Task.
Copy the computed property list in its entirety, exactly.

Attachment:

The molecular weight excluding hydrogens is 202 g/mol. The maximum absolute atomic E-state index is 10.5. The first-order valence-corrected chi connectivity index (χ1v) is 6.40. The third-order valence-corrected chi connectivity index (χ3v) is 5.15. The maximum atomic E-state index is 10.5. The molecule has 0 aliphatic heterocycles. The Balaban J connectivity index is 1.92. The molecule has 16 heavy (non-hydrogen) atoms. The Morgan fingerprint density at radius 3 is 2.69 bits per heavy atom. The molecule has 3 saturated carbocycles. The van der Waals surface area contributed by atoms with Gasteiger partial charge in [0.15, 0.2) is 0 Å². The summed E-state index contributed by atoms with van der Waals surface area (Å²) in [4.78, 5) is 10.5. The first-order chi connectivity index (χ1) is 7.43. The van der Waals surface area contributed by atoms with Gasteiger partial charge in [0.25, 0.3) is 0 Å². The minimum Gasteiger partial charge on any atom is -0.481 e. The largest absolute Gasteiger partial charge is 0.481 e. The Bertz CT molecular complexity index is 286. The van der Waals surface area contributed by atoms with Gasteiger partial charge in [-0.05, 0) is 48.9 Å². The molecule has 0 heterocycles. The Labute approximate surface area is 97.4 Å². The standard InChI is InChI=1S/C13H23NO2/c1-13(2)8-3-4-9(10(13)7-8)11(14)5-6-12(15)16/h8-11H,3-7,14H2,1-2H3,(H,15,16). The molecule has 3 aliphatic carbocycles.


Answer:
The molecular weight excluding hydrogens is 202 g/mol. The maximum absolute atomic E-state index is 10.5. The first-order valence-corrected chi connectivity index (χ1v) is 6.40. The third-order valence-corrected chi connectivity index (χ3v) is 5.15. The maximum atomic E-state index is 10.5. The molecule has 0 aliphatic heterocycles. The Balaban J connectivity index is 1.92. The molecule has 16 heavy (non-hydrogen) atoms. The Morgan fingerprint density at radius 3 is 2.69 bits per heavy atom. The molecule has 3 saturated carbocycles. The van der Waals surface area contributed by atoms with Gasteiger partial charge in [0.15, 0.2) is 0 Å². The summed E-state index contributed by atoms with van der Waals surface area (Å²) in [4.78, 5) is 10.5. The first-order chi connectivity index (χ1) is 7.43. The van der Waals surface area contributed by atoms with Gasteiger partial charge in [0.25, 0.3) is 0 Å². The minimum Gasteiger partial charge on any atom is -0.481 e. The largest absolute Gasteiger partial charge is 0.481 e. The Bertz CT molecular complexity index is 286. The van der Waals surface area contributed by atoms with Gasteiger partial charge in [-0.05, 0) is 48.9 Å². The molecule has 0 heterocycles. The Labute approximate surface area is 97.4 Å². The standard InChI is InChI=1S/C13H23NO2/c1-13(2)8-3-4-9(10(13)7-8)11(14)5-6-12(15)16/h8-11H,3-7,14H2,1-2H3,(H,15,16). The molecule has 3 aliphatic carbocycles.